In the English language, we make an interesting semantic distinction between the words “customer” and “client.” This distinction does not seem to appear in all languages; several use the same term to mean both.
Sometimes we use these expressions interchangeably in English, but more often than not, we intend them to mean something different. Below are some composite definitions from various dictionaries:
* Customer: A person who purchases goods or services from another; a buyer or patron.
* Client: The party for whom professional services are rendered; anyone under the patronage of, or receiving the benefits and services of, another person.
Notice how the term “client” implies much more of a caring, fiduciary role for the benefit provider? It strongly suggests the presence of a relationship — one that will endure over time to enable the benefit provider to continue providing benefits. The term “customer,” on the other hand, suggests that a relationship, if any, forms only when a purchase is made — and that the relationship might dissipate soon after.
Whatever you call the people to whom you offer products or services — whether they are members of the public or people within your own company — consider the subtle but important value of using the term “client” when thinking of them. People will sense that difference and respond positively to your concern for their well being. It will be a relief for them to feel that you’re looking out for their welfare, and not trying to push them into taking any action unless it is clearly in their best interests.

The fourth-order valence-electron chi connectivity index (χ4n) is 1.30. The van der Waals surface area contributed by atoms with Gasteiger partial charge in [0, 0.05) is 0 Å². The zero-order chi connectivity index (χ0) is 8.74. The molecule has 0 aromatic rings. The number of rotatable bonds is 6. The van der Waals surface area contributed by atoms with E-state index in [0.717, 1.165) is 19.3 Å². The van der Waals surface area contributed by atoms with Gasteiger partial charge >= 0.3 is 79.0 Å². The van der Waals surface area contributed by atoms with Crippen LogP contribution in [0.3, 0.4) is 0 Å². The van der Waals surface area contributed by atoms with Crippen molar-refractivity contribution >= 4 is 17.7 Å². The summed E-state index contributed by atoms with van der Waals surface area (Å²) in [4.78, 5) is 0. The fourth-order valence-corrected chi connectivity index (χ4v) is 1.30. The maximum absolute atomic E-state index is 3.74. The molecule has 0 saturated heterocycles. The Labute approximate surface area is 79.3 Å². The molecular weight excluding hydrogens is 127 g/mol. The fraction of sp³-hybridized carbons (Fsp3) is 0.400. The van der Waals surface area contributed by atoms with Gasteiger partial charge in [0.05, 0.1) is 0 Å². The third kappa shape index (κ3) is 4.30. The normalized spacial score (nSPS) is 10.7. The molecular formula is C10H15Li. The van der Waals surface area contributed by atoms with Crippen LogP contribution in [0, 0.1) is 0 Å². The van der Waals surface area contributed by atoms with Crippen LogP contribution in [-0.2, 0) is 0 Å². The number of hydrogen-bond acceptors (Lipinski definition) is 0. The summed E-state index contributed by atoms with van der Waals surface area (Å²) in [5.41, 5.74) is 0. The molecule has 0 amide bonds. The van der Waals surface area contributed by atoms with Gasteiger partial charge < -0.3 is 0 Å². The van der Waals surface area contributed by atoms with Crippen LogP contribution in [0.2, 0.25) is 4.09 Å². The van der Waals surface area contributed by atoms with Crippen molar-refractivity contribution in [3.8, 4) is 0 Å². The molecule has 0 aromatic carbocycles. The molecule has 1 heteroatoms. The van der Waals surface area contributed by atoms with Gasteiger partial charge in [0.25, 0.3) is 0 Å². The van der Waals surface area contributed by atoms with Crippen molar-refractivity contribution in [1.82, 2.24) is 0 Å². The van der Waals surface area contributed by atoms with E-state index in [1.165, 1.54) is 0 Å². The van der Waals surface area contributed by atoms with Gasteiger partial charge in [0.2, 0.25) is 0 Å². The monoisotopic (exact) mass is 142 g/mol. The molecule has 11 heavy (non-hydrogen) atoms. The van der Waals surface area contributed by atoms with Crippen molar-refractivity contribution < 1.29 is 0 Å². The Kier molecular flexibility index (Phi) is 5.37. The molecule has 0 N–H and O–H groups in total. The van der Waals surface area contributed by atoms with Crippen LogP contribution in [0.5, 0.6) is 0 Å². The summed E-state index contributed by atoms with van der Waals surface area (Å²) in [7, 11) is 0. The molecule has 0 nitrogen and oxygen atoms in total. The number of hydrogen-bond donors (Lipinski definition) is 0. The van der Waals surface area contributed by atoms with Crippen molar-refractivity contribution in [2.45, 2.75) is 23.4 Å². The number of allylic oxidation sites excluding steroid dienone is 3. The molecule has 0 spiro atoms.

Are You Your Clients’ or Customers’ Biggest Fan?
While you are thinking about your clients and customers, ask yourself the following:
1) Are you their greatest fan and supporter? Along the lines of encouragement, do you take every occasion to acknowledge and congratulate their successes, as modest or significant as they might be? Since they have honored you by requesting your aid, and you have been privileged to provide assistance, you can help them celebrate the results!
2) Do you aim to ensure their downstream success? Are you consciously considering the success of not just your clients, but also your clients’ clients, and even your clients’ clients’ clients?
In conclusion, by striving to produce an ongoing series of benefits and satisfaction, you will be providing products, services, or other offerings that not only fill your coffers, but also provide significant and lasting returns to your clients and customers.
—————————————————- Adele Sommers, Ph.D. is the creator of the award-winning “Straight Talk on Boosting Business Performance” success program. To learn more about her tools and resources and sign up for other free tips like these, visit her site at http://LearnShareProsper.com